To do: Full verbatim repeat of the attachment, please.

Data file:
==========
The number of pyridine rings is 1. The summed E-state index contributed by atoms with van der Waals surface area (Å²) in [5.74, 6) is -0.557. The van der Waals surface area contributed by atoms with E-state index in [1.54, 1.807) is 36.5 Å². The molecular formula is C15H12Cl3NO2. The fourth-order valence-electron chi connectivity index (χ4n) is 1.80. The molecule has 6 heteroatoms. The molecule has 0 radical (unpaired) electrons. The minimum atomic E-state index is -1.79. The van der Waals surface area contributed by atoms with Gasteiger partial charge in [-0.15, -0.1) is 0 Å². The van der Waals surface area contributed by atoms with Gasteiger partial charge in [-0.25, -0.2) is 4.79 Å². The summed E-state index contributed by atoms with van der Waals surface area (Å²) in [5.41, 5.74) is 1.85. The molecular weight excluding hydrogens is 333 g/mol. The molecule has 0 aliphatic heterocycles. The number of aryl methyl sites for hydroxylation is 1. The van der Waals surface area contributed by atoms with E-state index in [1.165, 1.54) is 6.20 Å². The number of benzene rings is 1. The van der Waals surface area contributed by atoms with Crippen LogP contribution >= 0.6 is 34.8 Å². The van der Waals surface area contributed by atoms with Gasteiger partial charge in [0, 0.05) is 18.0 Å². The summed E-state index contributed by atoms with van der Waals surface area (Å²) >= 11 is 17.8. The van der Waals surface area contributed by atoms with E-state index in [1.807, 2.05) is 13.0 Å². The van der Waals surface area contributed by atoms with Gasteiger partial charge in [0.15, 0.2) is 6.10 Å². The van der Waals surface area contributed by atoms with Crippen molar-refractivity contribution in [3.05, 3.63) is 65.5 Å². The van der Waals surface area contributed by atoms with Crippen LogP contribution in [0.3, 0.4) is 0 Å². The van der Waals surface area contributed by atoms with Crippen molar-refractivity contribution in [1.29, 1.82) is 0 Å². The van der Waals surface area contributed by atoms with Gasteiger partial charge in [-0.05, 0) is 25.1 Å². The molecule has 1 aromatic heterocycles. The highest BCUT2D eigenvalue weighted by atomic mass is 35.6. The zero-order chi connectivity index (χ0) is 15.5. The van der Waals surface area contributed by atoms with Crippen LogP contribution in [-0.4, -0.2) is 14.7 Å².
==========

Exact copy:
The number of pyridine rings is 1. The summed E-state index contributed by atoms with van der Waals surface area (Å²) in [5.74, 6) is -0.557. The van der Waals surface area contributed by atoms with E-state index in [1.54, 1.807) is 36.5 Å². The molecular formula is C15H12Cl3NO2. The fourth-order valence-electron chi connectivity index (χ4n) is 1.80. The molecule has 6 heteroatoms. The molecule has 0 radical (unpaired) electrons. The minimum atomic E-state index is -1.79. The van der Waals surface area contributed by atoms with Gasteiger partial charge in [-0.15, -0.1) is 0 Å². The van der Waals surface area contributed by atoms with Gasteiger partial charge in [-0.25, -0.2) is 4.79 Å². The summed E-state index contributed by atoms with van der Waals surface area (Å²) in [5.41, 5.74) is 1.85. The molecular weight excluding hydrogens is 333 g/mol. The molecule has 0 aliphatic heterocycles. The number of aryl methyl sites for hydroxylation is 1. The van der Waals surface area contributed by atoms with E-state index in [1.165, 1.54) is 6.20 Å². The number of benzene rings is 1. The van der Waals surface area contributed by atoms with Crippen LogP contribution >= 0.6 is 34.8 Å². The van der Waals surface area contributed by atoms with Gasteiger partial charge in [0, 0.05) is 18.0 Å². The summed E-state index contributed by atoms with van der Waals surface area (Å²) >= 11 is 17.8. The van der Waals surface area contributed by atoms with E-state index in [1.807, 2.05) is 13.0 Å². The van der Waals surface area contributed by atoms with Gasteiger partial charge in [0.15, 0.2) is 6.10 Å². The van der Waals surface area contributed by atoms with Crippen molar-refractivity contribution in [3.05, 3.63) is 65.5 Å². The van der Waals surface area contributed by atoms with Crippen LogP contribution in [0.3, 0.4) is 0 Å². The van der Waals surface area contributed by atoms with Crippen molar-refractivity contribution in [1.29, 1.82) is 0 Å². The van der Waals surface area contributed by atoms with Gasteiger partial charge in [-0.05, 0) is 25.1 Å². The molecule has 1 aromatic heterocycles. The highest BCUT2D eigenvalue weighted by atomic mass is 35.6. The zero-order chi connectivity index (χ0) is 15.5. The van der Waals surface area contributed by atoms with Crippen LogP contribution in [-0.4, -0.2) is 14.7 Å².